Over the weekend I spent lots of time and plenty of currency creating a treehouse on my character’s housing plot:
Given how indifferent I’ve always been to MMO housing systems in the past, it was a really big and strange deal for me to be so engaged with this project. I can’t even say particularly how or why I decided to get started. Mostly, I just wanted to see if I could do it.
From the Ground Up
I started out slowly with plenty of staircases, wooden 2x4s, pillars and wooden platforms (which are all, thankfully, some of the cheapest materials you can buy). Eventually I circled the tree multiple times. While there are no true physics in WildStar’s housing – you can place anything anywhere – I wanted to make my treehouse seem as if it might be structurally possible.
It’s really difficult for me to pinpoint what exactly it is about WildStar’s housing system that has captured my interest. If you told me last week that I would have spent several hours over the weekend laying individual 2x4s in a video game, I’d probably have said you must not know me very well. Normally I just have no interest in that kind of minutiae, and yet on Sunday I agonized over how to place pillows so that they looked as if they’d been casually tossed on my deck.
Some of the appeal for me is simply how many different pieces of furniture are available, and how well each of those items fits into WildStar’s overall theme. While I did end up placing a lot of individual pieces together in order to create curved steps or the railings that you see in the picture above, so much of what I needed already existed. The housing system has a good balance between giving you the materials you need to be able to create things from scratch and also giving you plenty of options for pre-made pieces. Essentially, you can do as little or as much work as you want and still end up with a house that looks like a home.
As much as I enjoyed putting together my treehouse over the weekend, it was pretty sad to think that all that hard work would disappear once open beta concludes. Fortunately, one of Carbine’s engineers, Aaron Chard, wrote an add-on in his spare time (i.e. when he wasn’t being paid to work on the game) that will allow you save your decor, reuse it later and even share it with other people. Grace over at Moonshine Mansion has written a post explaining how to install add-ons in WildStar and her experience with “Decor Set Manager.”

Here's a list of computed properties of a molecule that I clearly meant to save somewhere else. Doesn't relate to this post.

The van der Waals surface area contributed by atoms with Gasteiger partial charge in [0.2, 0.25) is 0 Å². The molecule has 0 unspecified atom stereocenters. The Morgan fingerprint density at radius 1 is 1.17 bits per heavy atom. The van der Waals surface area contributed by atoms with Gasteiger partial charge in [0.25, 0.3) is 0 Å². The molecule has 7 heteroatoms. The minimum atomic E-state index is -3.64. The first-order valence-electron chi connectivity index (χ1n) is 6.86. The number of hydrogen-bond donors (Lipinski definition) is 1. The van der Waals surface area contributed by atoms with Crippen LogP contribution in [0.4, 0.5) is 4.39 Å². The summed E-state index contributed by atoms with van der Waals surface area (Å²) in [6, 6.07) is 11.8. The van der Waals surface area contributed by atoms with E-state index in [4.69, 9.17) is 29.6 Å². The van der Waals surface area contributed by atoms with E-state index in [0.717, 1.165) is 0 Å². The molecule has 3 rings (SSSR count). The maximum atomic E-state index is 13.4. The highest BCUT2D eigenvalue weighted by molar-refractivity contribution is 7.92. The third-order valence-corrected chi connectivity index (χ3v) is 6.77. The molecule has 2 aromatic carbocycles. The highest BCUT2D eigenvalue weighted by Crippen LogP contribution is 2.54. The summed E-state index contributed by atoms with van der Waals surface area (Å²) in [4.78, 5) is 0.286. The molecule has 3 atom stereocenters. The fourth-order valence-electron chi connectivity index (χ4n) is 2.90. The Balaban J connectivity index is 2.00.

Keeping Up With the Jonses
Another huge aspect of why I have enjoyed WildStar’s housing has been the social side of designing your home. You can become Neighbors with someone in order to allow them to visit your house whenever they wish – even if you’re offline at the time. This has led to some very good-natured and light-hearted competition between my guildmates and I to test the limits of what we can create. When I first log in, I tend to do a circuit of my neighbors’ houses to see what amazing new ideas they’ve come up with since I last visited.
There is also a choice to make your house public. If you do so, your house will show up in a list of public housing plots that anyone on your server can visit at any time. It’s a great way to show off your decor, and it’s also a nice way to make any challenges you’ve placed on your plot accessible to everyone. Challenges are timed events in WildStar. You will encounter the vast majority of them while you are questing, but there are also certain challenges which you can place on your own housing plot. They award cosmetic items and dyes, and can be used by anyone who visits your lot. In my experience, many people who have found some of the rare housing plot challenges have made their lots public so that other players are able to experience those challenges as well.
Some of the rarer housing “plugs” I’ve seen are even a step above challenges. There are a handful of plugs that are actually portals to instanced mini-dungeons. In at least one case so far, defeating the final boss of the mini-dungeon rewarded me with my own version of that housing plug, so that I can now go back to my house and put that portal on my own land for all my friends to use.
I love the idea that when you find an interesting rare item – like one of these housing plot challenges – the goal really isn’t to keep that for yourself, but instead to share it with as many people as you can. Though the house owner really doesn’t benefit from having players running around her lot, the prevailing attitude still seems to be “I have something fun that other people would probably enjoy. I should let them visit and experience it for themselves!”
Public housing is yet another way that WildStar encourages its players to get out there and meet other people. This option, along with zone events and mobs that do not tag to the first person who hits them, seems to demonstrate a commitment to encouraging people to play together and help each other out. I hope that this positive attitude survives the game’s launch, and I can’t wait to see the ideas that people on my future server come up with.